MicroRNAs in Cancer Therapy: From Bench to Bedside
MicroRNAs (miRNAs) are short (∼22 nucleotides), highly conserved non-coding RNA molecules that bind to sequences in the 3 untranslated region (3 UTR) of genes with full or partial complementarity, leading to their degradation and/or translational inhibition. Dysregulation of miRNA expression is associated with several human cancers and accumulation of these molecules differs significantly between normal and neoplastic cells. Several miRNAs act as oncogenes by inhibiting tumor suppressors and are over-expressed in cancers, whereas others function as tumor suppressors by inhibiting oncogenes, and are down-regulated or lost in cancers. Moreover, many miRNAs regulate multiple genes associated with one or more cancer pathways, acting as “master switches”, making them ideal targets for the treatment of this disease. Modified RNA molecules that resist nuclease degradation and mimic miRNAs or inactivate them through binding with strong affinity inhibit cancer growth and progression in animal models. The success of repressing neoplastic growth by targeting miRNAs in vivo provides an exciting prospect of using these molecules in cancer therapeutics. Here we review the current data on the involvement of miRNAs in cancer, their mechanism of action and role as “master switches”. In this review, we also discuss the prospect of targeting these “master switches” in therapeutic intervention of this disease, highlighting miRNA-based successful cancer therapy in preclinical animal models and its challenges. We finally conclude by discussing the potential of using dietary agents to modulate expression of miRNAs in cancer.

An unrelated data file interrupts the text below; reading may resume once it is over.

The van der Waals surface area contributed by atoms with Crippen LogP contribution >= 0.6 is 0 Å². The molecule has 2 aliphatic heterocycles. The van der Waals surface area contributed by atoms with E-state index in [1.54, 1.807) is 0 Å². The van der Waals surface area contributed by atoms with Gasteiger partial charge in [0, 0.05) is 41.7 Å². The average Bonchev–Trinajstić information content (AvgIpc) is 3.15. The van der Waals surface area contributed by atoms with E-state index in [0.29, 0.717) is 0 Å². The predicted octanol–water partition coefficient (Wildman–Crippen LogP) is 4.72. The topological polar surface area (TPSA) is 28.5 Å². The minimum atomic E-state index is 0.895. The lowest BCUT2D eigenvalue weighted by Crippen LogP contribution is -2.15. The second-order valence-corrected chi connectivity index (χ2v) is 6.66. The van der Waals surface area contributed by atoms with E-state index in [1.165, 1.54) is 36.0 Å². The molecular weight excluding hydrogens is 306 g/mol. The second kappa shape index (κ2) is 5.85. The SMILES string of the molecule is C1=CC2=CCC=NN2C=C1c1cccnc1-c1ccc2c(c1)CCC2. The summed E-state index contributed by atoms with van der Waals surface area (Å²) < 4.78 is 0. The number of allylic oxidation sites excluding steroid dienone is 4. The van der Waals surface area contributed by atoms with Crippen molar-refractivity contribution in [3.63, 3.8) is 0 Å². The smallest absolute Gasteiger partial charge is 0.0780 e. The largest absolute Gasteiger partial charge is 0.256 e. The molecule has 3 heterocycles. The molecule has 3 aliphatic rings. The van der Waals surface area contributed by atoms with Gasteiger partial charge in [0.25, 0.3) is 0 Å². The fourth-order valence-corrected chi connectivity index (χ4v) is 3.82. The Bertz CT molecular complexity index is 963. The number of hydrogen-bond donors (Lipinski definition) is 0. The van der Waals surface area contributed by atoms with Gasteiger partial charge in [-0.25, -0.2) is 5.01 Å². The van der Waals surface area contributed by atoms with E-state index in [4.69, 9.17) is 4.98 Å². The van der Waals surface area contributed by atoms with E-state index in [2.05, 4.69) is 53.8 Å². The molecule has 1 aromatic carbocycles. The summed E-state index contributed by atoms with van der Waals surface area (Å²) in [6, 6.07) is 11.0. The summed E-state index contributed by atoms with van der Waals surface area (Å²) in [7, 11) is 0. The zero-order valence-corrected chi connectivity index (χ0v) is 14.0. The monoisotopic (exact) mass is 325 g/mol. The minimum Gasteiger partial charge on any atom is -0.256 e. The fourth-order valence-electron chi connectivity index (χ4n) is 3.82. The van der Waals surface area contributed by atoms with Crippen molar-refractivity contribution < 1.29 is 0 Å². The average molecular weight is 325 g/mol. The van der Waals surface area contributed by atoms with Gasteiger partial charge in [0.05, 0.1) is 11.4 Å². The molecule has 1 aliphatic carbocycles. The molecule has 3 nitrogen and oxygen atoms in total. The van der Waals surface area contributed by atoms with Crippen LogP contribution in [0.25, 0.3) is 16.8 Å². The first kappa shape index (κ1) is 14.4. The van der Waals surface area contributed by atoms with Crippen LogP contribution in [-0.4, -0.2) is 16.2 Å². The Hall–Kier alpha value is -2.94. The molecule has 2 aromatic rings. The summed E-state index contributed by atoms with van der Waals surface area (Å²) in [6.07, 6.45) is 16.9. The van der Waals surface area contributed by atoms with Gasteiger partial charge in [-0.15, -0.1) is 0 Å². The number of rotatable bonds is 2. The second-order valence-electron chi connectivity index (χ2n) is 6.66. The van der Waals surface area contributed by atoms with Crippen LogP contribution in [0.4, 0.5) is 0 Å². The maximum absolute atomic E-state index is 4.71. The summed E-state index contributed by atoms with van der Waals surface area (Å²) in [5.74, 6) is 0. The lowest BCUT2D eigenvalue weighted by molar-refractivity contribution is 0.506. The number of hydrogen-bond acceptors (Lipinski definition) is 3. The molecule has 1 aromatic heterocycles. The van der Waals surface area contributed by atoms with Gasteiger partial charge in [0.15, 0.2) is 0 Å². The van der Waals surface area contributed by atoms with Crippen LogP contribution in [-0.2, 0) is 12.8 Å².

Keywords: microRNA, miRNA, cancer treatment, oncomir, antimiR, antagomir, miRNA therapy
Rights & PermissionsPrintExport